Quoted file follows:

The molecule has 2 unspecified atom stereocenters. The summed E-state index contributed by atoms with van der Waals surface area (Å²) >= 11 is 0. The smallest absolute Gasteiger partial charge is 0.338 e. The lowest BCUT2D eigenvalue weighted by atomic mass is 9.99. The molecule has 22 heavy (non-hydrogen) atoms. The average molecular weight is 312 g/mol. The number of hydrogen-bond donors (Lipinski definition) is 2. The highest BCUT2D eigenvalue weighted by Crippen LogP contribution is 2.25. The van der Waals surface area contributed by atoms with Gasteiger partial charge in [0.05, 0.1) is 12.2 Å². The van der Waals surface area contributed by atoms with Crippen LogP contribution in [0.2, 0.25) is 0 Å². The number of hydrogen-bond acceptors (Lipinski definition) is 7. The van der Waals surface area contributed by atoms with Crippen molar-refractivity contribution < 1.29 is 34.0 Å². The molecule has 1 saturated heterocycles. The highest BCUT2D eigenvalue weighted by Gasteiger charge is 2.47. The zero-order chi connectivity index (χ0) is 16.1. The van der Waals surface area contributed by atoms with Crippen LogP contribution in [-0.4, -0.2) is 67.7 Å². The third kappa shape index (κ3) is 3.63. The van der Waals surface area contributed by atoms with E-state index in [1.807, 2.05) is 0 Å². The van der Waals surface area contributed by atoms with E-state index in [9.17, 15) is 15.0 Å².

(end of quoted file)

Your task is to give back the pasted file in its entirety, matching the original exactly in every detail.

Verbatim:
The molecule has 2 unspecified atom stereocenters. The summed E-state index contributed by atoms with van der Waals surface area (Å²) >= 11 is 0. The smallest absolute Gasteiger partial charge is 0.338 e. The lowest BCUT2D eigenvalue weighted by atomic mass is 9.99. The molecule has 22 heavy (non-hydrogen) atoms. The average molecular weight is 312 g/mol. The number of hydrogen-bond donors (Lipinski definition) is 2. The highest BCUT2D eigenvalue weighted by Crippen LogP contribution is 2.25. The van der Waals surface area contributed by atoms with Gasteiger partial charge in [0.05, 0.1) is 12.2 Å². The van der Waals surface area contributed by atoms with Crippen LogP contribution in [0.2, 0.25) is 0 Å². The number of hydrogen-bond acceptors (Lipinski definition) is 7. The van der Waals surface area contributed by atoms with Crippen molar-refractivity contribution < 1.29 is 34.0 Å². The molecule has 1 saturated heterocycles. The highest BCUT2D eigenvalue weighted by Gasteiger charge is 2.47. The zero-order chi connectivity index (χ0) is 16.1. The van der Waals surface area contributed by atoms with Crippen LogP contribution in [-0.4, -0.2) is 67.7 Å². The third kappa shape index (κ3) is 3.63. The van der Waals surface area contributed by atoms with E-state index in [1.807, 2.05) is 0 Å². The van der Waals surface area contributed by atoms with E-state index in [9.17, 15) is 15.0 Å².